Devout people often speak of “childlike faith”. I don’t think I ever fully grasped that concept until this fall, when Star Wars merchandise began inundating stores.
“Can I have this for Christmas?” I squealed over a remote control X-Wing fighter in Costco, while my husband loaded cereal into the cart and pretended not to know me.
Anyone who knows me will attest that behind my remorseless pragmatism and cynical snark is a hyperactive kid, and the parade of Star Wars-themed artifacts reawakened this part of my nature. As if toys weren’t enough, the commercial brains behind the franchise were savvy enough to recognize they now had two generations of adult fans with money to burn. Both the inner nine-year-old and the exterior twenty-nine-year-old delighted in a Death Star waffle maker, wookie bathrobes, or Lightsaber chopsticks. Silly material artifacts reactivated all the old neural connections that associated Star Wars with awe and happiness.
So when I take my seat for The Force Awakens this evening, I’ll still be a little apprehensive. I may never have the same perfect acceptance of its fictions that I had as a child, but I also have a more refined appreciation of all it offers. After all these years, I think I’ve figured out why Jabba’s chortling mug initially captivated me: because it touched the essence of what science fiction does. It shows us a distorted reflection of ourselves. It challenges us, sometimes mocks us. It takes us out of our world so that we can look back at it from a new vantage. Space opera reminds us there is wonder in the universe and invites us to share it with people we love.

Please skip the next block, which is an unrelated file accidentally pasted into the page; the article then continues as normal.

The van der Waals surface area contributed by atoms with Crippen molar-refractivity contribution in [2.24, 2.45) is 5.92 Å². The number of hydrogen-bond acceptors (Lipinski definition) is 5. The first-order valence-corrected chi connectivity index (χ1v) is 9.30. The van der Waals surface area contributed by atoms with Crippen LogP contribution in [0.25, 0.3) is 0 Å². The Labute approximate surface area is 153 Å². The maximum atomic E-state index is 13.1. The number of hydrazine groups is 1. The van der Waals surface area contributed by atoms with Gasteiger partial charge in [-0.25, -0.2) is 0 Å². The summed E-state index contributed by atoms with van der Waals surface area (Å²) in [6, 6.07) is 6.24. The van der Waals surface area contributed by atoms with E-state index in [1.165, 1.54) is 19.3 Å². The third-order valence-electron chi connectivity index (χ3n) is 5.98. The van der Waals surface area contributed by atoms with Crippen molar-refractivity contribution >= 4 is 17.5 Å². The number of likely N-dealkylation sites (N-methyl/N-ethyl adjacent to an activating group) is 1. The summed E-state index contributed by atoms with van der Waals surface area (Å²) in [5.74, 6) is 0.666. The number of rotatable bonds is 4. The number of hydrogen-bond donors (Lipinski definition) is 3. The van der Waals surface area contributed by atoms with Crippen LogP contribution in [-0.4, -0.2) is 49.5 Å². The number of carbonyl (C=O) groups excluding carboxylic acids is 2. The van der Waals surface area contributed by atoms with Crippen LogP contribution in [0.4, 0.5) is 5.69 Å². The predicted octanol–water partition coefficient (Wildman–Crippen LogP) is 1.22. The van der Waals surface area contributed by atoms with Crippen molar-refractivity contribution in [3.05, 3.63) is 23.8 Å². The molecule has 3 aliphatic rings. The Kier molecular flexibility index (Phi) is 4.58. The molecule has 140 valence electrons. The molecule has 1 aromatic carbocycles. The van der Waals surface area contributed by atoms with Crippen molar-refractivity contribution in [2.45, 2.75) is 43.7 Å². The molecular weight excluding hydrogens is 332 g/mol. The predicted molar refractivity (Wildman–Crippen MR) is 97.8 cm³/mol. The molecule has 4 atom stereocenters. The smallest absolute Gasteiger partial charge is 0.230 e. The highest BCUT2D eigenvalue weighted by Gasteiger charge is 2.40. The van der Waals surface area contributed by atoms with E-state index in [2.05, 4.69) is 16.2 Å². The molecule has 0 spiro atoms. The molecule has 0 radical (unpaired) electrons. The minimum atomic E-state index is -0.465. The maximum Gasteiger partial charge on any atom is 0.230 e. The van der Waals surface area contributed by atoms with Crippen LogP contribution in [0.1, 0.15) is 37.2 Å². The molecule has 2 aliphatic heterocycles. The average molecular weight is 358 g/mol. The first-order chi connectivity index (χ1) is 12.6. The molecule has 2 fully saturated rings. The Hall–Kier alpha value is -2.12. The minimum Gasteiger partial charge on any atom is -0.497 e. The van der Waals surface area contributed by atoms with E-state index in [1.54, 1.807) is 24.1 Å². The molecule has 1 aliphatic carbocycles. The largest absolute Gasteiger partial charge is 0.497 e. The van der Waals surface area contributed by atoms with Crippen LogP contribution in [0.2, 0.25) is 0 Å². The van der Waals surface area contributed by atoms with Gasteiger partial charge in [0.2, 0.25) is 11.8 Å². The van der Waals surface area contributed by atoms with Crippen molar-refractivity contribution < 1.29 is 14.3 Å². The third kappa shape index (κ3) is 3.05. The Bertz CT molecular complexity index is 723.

Fandom shouldn’t be a clandestine fixation. It’s a communal joy. Releasing the film a week before Christmas allowed me to incorporate it into the holiday visit with my family: I get to take my parents to see Star Wars. The circle, and the nerd-stalgia, will be complete. Whatever the movie’s critical reception, I’m enjoying my re-acquaincance with Star Wars. My duct-tape holster may be long-disintegrated, but who knows? Maybe there’s a remote-control Millennium Falcon waiting for me under the tree.